Reviewed by Sep 28, 2020| Updated on
Against actual is a transaction in a futures market, where two traders exchange future contracts for cash. In such a deal, only the currency gets traded, and there is no exchange of commodities done.
In other words, the investors trade a cash position on a particular commodity, for a futures contract on the same commodity. This type of exchange is useful for investors who wish to close their hedged positions.
Understanding Against Actual in a Futures Contract
In a futures market, traders can buy or sell a commodity or a financial instrument on a specified date in the future, and for a predetermined price. Such a contract is called a futures contract.
In the futures market, a transaction also known as options can take place, where the purchaser of the option has the right to sell the particular asset for an agreed price, at a later date.
The term “actual” in a futures contract refers to the commodity in the contract, the interest for which increases based on its demand in the market.
Example of the Term Against Actual
There are several types of futures contracts. They include stock futures, currency futures, commodity futures, and index futures. Commodities include oil, precious metals, grains, livestock, energy, etc.
For example, let us take a commodity, gold. The futures contract is drafted to include the date on which the sale takes place, as well as the amount of money for sale. It will be the seller’s obligation to honour the terms of the contract on the specified date, and as per the terms agreed upon. The seller will need to undertake delivery to the purchaser.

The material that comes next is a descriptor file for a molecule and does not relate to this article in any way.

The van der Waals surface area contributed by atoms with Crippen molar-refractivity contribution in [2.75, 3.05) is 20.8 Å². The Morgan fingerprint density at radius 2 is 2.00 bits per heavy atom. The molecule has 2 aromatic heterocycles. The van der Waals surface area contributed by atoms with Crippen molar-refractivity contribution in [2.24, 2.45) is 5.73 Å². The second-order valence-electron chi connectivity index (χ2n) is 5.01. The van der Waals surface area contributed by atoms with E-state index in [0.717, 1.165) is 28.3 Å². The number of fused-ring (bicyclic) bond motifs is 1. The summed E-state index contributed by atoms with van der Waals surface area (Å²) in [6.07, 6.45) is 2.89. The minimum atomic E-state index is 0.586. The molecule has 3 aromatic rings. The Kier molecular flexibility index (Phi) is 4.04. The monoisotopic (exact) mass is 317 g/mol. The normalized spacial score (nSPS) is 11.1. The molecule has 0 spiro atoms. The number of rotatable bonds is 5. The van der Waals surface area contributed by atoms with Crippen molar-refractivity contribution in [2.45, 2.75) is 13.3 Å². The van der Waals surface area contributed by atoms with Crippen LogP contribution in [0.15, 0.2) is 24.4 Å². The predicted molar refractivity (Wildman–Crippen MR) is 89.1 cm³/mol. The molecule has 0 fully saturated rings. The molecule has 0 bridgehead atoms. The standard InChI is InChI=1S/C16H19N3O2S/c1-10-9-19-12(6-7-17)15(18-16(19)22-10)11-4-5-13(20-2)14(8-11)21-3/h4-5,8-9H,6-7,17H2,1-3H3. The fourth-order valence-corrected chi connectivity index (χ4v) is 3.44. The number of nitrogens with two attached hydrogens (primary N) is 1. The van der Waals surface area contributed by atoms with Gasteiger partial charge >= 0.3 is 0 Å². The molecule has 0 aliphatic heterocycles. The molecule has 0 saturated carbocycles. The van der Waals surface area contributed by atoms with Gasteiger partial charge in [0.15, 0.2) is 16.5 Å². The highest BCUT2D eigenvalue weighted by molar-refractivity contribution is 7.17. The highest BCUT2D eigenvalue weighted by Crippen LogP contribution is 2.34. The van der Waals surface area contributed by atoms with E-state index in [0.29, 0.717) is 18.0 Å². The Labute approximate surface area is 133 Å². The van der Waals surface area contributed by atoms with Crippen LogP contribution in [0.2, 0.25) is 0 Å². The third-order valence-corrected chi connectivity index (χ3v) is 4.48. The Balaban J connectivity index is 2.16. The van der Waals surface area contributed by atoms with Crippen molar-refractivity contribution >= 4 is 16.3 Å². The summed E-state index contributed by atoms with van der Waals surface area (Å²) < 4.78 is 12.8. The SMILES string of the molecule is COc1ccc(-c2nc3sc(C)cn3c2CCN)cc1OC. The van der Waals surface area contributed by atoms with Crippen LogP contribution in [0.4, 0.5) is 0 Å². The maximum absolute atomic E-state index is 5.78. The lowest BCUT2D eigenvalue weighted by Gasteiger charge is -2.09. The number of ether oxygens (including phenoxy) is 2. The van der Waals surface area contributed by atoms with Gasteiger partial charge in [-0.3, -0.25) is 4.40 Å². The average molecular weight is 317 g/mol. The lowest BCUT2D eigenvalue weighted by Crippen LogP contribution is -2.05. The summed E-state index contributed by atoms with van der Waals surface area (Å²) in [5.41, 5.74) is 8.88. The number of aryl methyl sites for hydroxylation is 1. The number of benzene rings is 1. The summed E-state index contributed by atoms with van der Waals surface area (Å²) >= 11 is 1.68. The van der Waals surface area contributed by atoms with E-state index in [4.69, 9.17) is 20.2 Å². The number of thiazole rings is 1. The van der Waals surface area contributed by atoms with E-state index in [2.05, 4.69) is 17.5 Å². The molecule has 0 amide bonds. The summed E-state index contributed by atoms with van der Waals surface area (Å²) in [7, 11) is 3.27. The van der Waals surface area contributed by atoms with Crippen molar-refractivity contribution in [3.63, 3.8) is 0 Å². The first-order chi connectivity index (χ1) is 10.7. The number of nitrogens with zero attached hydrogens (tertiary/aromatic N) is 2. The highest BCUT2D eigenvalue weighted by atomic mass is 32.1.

In an against actual transaction, the delivery of gold will not take place. Instead, there will be a promise to deliver the gold at a future date, but even though the seller retains the gold, he will still receive the payment for the same.
On the other hand, the buyer buys the commodity, i.e. gold, at the current market rate, without physically receiving the commodity. He can then sell the contract at a profit, to another buyer, without needing to take possession of the commodity ever.
Market complexity is the ability of the market to maintain relatively large market orders, without affecting the security price. Read more
It is an asset that is hard to purchase or sell because it is not traded on any major secondary market exchanges. Read more
A rolling settlement is a method of settling asset trades on continuous days depending on the particular date on which the original trade was placed. Read more
Value-Added Monthly Index (VAMI)
A Value-Added Monthly Index (VAMI) tracks, assuming reinvestment, the monthly output of a hypothetical $1,000 investment over a period of time. Read more
Relative strength is a calculation of the price trend of a stock or a financial instrument in comparison to another instrument, stock, or industry. Read more
Ulcer Index (UI)
The Ulcer Index (UI) is an indicator that calculates downside risk in terms of price declines both in magnitude and length. Read more